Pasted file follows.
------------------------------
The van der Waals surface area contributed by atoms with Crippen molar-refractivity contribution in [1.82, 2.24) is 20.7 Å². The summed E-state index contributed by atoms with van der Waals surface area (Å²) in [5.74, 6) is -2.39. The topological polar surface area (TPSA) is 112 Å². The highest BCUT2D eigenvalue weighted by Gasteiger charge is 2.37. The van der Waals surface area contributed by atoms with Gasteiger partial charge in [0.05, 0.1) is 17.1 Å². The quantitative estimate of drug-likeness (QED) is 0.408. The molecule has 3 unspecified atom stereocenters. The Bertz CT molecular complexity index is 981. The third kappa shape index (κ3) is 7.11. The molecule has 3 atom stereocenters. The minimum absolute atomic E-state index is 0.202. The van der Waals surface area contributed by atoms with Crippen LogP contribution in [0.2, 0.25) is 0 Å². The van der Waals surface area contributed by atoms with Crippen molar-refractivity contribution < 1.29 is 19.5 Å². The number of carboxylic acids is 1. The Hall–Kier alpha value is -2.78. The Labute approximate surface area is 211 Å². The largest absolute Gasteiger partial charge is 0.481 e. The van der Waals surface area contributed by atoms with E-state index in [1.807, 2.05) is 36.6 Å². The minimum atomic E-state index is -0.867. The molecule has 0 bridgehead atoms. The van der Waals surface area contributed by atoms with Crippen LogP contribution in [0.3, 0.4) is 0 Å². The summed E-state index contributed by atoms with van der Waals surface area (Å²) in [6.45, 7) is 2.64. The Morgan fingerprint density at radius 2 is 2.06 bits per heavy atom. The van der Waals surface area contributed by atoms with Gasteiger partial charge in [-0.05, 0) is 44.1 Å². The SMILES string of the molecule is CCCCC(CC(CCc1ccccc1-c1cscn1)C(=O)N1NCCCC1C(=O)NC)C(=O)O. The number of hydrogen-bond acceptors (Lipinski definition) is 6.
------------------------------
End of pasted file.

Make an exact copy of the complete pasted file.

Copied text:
The van der Waals surface area contributed by atoms with Crippen molar-refractivity contribution in [1.82, 2.24) is 20.7 Å². The summed E-state index contributed by atoms with van der Waals surface area (Å²) in [5.74, 6) is -2.39. The topological polar surface area (TPSA) is 112 Å². The highest BCUT2D eigenvalue weighted by Gasteiger charge is 2.37. The van der Waals surface area contributed by atoms with Gasteiger partial charge in [0.05, 0.1) is 17.1 Å². The quantitative estimate of drug-likeness (QED) is 0.408. The molecule has 3 unspecified atom stereocenters. The Bertz CT molecular complexity index is 981. The third kappa shape index (κ3) is 7.11. The molecule has 3 atom stereocenters. The minimum absolute atomic E-state index is 0.202. The van der Waals surface area contributed by atoms with Crippen LogP contribution in [0.2, 0.25) is 0 Å². The van der Waals surface area contributed by atoms with Crippen molar-refractivity contribution < 1.29 is 19.5 Å². The number of carboxylic acids is 1. The Hall–Kier alpha value is -2.78. The Labute approximate surface area is 211 Å². The largest absolute Gasteiger partial charge is 0.481 e. The van der Waals surface area contributed by atoms with E-state index in [1.807, 2.05) is 36.6 Å². The minimum atomic E-state index is -0.867. The molecule has 0 bridgehead atoms. The van der Waals surface area contributed by atoms with Crippen LogP contribution in [0.3, 0.4) is 0 Å². The summed E-state index contributed by atoms with van der Waals surface area (Å²) in [6.45, 7) is 2.64. The Morgan fingerprint density at radius 2 is 2.06 bits per heavy atom. The van der Waals surface area contributed by atoms with Gasteiger partial charge in [-0.05, 0) is 44.1 Å². The SMILES string of the molecule is CCCCC(CC(CCc1ccccc1-c1cscn1)C(=O)N1NCCCC1C(=O)NC)C(=O)O. The number of hydrogen-bond acceptors (Lipinski definition) is 6.